Stocker returned to UC this week from Greece where she spent 18 months supervising the arduous excavation. She spoke with Cincinnati's WKRC-Local 12 about the significance of the discovery.
"It's thrilling to uncover the past and think about the people who lived at the site, what they must have seen and felt. There are many things that are exciting about it," Stocker told Local 12.
The announcement of the discovery made big headlines around the world.
The New York Times wrote about the flakes of gold found in the tombs that suggest their floors were covered in gold leaf.
Smithsonian said the foreign treasures found in the tombs, including a gold pendant featuring the Egyptian goddess Hathor, "suggest the ancient residents of Pylos were more interconnected with other parts of the world, including Egypt and the Near East, than previously thought."
CNN spoke about the wealth and status of the families in the tombs.
“It has been 50 years since any substantial tombs of this sort have been found at any Bronze Age palatial site. That makes this extraordinary,” Davis, head of UC's Classics Department, told CNN.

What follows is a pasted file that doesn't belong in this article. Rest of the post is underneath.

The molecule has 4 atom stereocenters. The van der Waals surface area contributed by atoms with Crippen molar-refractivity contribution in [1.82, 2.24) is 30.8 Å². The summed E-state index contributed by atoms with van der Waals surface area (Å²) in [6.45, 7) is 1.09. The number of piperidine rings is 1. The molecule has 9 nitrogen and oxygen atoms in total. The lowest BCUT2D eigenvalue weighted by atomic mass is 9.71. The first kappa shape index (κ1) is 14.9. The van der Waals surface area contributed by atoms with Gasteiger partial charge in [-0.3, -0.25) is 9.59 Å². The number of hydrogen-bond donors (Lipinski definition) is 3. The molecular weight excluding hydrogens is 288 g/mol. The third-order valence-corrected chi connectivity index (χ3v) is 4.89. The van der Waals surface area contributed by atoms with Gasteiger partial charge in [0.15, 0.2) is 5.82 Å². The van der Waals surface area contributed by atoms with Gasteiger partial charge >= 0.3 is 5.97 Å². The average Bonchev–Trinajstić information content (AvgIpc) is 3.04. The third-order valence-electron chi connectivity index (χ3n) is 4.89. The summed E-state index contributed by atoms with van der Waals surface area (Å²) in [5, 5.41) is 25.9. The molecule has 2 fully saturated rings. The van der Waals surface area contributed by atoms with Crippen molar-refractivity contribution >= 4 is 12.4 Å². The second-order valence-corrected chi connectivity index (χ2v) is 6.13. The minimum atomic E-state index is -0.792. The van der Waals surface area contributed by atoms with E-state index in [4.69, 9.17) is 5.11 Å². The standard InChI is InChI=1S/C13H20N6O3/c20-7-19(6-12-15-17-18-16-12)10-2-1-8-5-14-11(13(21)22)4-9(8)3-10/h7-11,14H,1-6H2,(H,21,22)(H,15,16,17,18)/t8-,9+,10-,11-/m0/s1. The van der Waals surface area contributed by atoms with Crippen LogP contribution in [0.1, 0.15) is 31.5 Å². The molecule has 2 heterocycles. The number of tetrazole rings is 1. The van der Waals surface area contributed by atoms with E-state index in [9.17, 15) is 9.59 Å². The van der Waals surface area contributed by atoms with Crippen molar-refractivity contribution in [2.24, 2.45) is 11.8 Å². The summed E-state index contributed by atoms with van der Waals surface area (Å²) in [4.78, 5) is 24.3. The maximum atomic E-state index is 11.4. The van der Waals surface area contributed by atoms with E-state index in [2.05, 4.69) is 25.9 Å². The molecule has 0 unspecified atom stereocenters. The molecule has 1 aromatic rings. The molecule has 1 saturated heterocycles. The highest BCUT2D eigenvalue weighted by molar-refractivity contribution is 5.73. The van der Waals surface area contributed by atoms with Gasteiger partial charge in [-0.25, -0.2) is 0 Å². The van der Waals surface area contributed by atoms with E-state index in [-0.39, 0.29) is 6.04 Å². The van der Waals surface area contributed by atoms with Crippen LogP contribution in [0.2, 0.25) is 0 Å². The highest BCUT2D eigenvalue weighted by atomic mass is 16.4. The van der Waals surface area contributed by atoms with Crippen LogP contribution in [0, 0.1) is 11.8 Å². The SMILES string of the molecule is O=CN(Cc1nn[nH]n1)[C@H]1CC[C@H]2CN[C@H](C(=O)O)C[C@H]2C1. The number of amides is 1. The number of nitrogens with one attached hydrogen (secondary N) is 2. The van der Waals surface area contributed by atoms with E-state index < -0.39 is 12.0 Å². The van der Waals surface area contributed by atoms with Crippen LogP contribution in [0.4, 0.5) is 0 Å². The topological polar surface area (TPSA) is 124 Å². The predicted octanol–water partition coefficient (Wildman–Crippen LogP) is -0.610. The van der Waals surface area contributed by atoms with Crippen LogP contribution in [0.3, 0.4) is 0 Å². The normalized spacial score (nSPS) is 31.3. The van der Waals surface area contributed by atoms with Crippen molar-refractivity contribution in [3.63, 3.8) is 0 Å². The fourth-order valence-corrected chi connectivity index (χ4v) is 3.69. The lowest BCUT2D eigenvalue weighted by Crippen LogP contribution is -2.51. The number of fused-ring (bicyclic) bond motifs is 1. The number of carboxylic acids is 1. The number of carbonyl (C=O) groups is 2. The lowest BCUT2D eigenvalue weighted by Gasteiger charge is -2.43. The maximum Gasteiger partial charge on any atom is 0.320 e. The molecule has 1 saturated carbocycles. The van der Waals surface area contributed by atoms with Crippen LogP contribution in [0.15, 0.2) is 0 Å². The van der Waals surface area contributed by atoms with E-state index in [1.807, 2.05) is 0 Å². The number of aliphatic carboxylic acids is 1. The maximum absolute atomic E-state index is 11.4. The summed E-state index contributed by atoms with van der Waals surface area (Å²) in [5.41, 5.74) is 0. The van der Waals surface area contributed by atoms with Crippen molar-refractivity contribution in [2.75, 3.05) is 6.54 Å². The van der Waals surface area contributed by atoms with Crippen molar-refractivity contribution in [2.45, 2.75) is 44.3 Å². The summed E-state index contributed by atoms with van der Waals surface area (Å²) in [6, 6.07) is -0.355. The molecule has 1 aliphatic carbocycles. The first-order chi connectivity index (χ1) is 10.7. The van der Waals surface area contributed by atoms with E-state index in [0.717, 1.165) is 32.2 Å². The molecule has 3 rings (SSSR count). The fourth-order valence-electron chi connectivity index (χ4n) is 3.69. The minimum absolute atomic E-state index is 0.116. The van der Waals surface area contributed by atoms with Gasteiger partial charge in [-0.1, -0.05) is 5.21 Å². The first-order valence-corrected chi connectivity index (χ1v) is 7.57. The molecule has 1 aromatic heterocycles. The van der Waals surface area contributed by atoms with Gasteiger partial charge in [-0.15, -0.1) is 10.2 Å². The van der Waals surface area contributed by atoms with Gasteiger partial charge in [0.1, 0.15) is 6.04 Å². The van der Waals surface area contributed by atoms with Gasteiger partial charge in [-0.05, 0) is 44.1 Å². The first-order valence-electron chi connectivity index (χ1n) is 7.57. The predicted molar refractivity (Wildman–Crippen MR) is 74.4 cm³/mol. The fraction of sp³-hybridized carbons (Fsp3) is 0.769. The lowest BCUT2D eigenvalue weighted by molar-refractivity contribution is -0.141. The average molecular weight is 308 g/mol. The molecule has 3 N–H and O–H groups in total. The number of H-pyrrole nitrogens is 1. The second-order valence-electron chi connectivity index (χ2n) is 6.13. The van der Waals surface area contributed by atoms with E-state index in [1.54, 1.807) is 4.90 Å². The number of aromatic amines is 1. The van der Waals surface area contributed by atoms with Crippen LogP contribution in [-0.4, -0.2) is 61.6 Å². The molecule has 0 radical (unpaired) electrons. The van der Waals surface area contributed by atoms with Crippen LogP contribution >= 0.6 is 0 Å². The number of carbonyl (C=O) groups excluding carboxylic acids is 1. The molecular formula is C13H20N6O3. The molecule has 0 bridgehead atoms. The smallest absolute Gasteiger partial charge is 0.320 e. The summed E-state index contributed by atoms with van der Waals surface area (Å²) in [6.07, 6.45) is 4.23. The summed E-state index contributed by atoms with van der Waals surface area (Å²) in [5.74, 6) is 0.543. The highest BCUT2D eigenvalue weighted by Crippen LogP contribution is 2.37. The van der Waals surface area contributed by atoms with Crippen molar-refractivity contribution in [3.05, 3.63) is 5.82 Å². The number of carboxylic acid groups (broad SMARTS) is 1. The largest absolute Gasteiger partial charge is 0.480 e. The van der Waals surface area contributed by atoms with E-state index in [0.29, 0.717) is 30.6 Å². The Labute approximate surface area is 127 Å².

Newsweek talked of the family tombs’ connection to the Palace of Nestor and its association with Homer’s “Iliad” and “Odyssey.”
The Associated Press wrote of the significance of this period to world history and culture.
“The Mycenaean era, between roughly 1650-1100 B.C., provided the material for many of the myths and legends of ancient Greece, including that of the Trojan War,” the AP wrote. “All three graves, together with another tholos tomb found nearby decades ago (by the late UC Classics professor Carl Blegen), were built earlier than the sprawling palace whose ruins lie close by, and which features in Homer’s “Odyssey” as the seat of the wise King Nestor.”